Talks begin with mediator on Mali crisis
4/14/2012 9:50:00 PM -
OUAGADOUGOU (AFP) - West African mediator Blaise Compaore opened talks Saturday with the military junta that briefly seized power in Mali last month and Malian politicians trying to navigate a way out of the crisis.
The negotiations in Ouagadougou are aimed at finalising last week's accord for a return to civilian rule, said Compaore, president of Burkina Faso.
But he said they would also cover the rebellion that has left northern Mali in the control of Tuareg separatist and Islamist groups.
The talks came as the Islamist group Ansar Dine in northern Mali freed 160 government soldiers captured during fighting.
Al-Qaeda's north African branch meanwhile released a video of two French nationals abducted in Mali last November to Burkina Faso authorities.
Compaore said Saturday's talks were agree a roadmap to "ensure the proper functioning of republican institutions, restore territorial integrity and hold free and transparent elections in a peaceful and secure environment."
He called on Malians to back the transitional government, which is being formed "to strengthen the rule of law, respect republican values and maintain the integrity of the country."
More than 80 people were taking part in the closed-door discussions in a conference hall in Ouagadougou, the Burkina Faso capital. They included senior members of the junta, parliamentary and regional leaders as well as religious heads.
The junta seized power during a coup that toppled president Amadou Toumani Toure on March 22, denouncing the government's ineffective resistance to a Tuareg rebellion which was rekindled in January.
But the rebels took advantage of the disarray in Bamako by capturing an area roughly the size of France, including the ancient town of Timbuktu, in the north.
That sparked warnings from aid agencies of a humanitarian disaster in an area already gripped by acute food shortages and drought.
Coup leaders in April agreed to step down in a deal brokered by the West African bloc ECOWAS in return for an amnesty deal and a lifting of sanctions imposed by the regional body had imposed on landlocked Mali.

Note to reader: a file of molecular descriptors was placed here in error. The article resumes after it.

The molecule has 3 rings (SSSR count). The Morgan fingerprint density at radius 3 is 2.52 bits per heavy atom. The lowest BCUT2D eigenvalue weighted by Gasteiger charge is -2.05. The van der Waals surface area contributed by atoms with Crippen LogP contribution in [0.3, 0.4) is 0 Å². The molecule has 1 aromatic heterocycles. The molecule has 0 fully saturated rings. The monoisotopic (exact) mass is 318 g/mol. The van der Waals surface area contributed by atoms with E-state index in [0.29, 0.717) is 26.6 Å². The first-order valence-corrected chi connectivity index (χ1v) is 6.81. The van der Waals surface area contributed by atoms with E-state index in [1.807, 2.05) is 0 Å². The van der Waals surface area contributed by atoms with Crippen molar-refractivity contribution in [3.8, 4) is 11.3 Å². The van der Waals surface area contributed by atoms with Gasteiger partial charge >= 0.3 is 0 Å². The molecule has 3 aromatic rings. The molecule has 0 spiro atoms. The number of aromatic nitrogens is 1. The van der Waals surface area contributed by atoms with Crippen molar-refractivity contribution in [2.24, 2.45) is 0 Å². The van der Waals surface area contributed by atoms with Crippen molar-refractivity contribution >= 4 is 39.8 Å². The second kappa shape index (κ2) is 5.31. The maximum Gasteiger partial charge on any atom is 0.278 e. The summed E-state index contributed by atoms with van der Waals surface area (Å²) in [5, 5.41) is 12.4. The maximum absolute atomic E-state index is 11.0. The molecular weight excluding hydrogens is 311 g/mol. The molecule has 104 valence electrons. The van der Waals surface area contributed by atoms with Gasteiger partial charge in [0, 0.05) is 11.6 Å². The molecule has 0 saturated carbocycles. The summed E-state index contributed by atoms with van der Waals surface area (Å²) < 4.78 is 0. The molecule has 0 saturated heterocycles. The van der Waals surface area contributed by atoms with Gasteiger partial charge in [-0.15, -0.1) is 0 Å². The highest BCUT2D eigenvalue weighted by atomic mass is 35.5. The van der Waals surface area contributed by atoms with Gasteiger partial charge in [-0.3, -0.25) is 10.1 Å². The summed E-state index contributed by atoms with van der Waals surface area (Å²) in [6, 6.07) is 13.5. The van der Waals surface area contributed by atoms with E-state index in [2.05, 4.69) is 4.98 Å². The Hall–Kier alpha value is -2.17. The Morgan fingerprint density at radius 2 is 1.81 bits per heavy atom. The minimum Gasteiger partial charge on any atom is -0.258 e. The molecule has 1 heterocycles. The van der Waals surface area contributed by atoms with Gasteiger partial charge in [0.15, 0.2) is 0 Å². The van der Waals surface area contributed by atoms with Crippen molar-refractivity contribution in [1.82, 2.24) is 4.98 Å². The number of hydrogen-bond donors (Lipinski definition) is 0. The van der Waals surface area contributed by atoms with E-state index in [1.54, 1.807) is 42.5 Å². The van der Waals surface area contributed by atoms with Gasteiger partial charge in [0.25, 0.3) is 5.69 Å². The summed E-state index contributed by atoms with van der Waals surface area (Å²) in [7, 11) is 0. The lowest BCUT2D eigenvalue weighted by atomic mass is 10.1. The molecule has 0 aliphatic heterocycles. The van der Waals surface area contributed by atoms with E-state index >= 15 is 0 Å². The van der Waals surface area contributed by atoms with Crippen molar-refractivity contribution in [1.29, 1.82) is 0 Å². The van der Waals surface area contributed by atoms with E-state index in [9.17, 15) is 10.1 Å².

Former parliament speaker Dioncounda Traore was sworn in on Thursday as Mali's interim president after Toure officially resigned, a condition of the agreement.
Traore, a 70-year-old mathematician turned politician, is expected to name a prime minister soon, and to organise elections within 40 days.
ECOWAS has raised the prospect of sending a force of up to 3,000 men to try to reclaim the region seized by rebels, if talks being brokered by Compaore were to fail.
The bloc's ministers have insisted that the rebels withdraw from all occupied territories as a precondition for negotiations.
To address the anticipated humanitarian consequences of the crisis, the ministers approved $3.0 million (2.3 million euros) in aid to the legitimate government of Mali; and another $1.5 million to the neighbouring countries of Burkina Faso and Niger.
In northern Mali on Saturday, the Islamist group Ansar Dine freed 160 government soldiers who had been captured during the recent fighting.
An official from the governorate of Gao, Moussa Kante, said the group had also pledged to free other imprisoned soldiers.
Ansar Dine, which controls several key towns, has imposed sharia law in some areas under its influence and distanced itself from the Tuareg separatist cause.
The group has close ties to Al-Qaeda in the Islamic Maghreb (AQIM), which has sent a video of two French nationals Philippe Verdon and Serge Lazarevic abducted in Mali last November to the authorities in Burkina Faso.
The footage, dated February 22, shows Philippe Verdon and Serge Lazarevic sitting on the sand in front of a tent, wearing turbans but with their faces clearly visible.
The two men appear weak but speak clearly and both appeal to France and the international community to work for their release.
AQIM kidnapped the two men on November 16 in Mali's northern town of Hombori, where they were working as geologists for a Malian company.
They are among six French hostages held by AQIM, the four others having been abducted from Niger in September 2010, where they were working for Satom, a subsidiary of the French nuclear group Areva.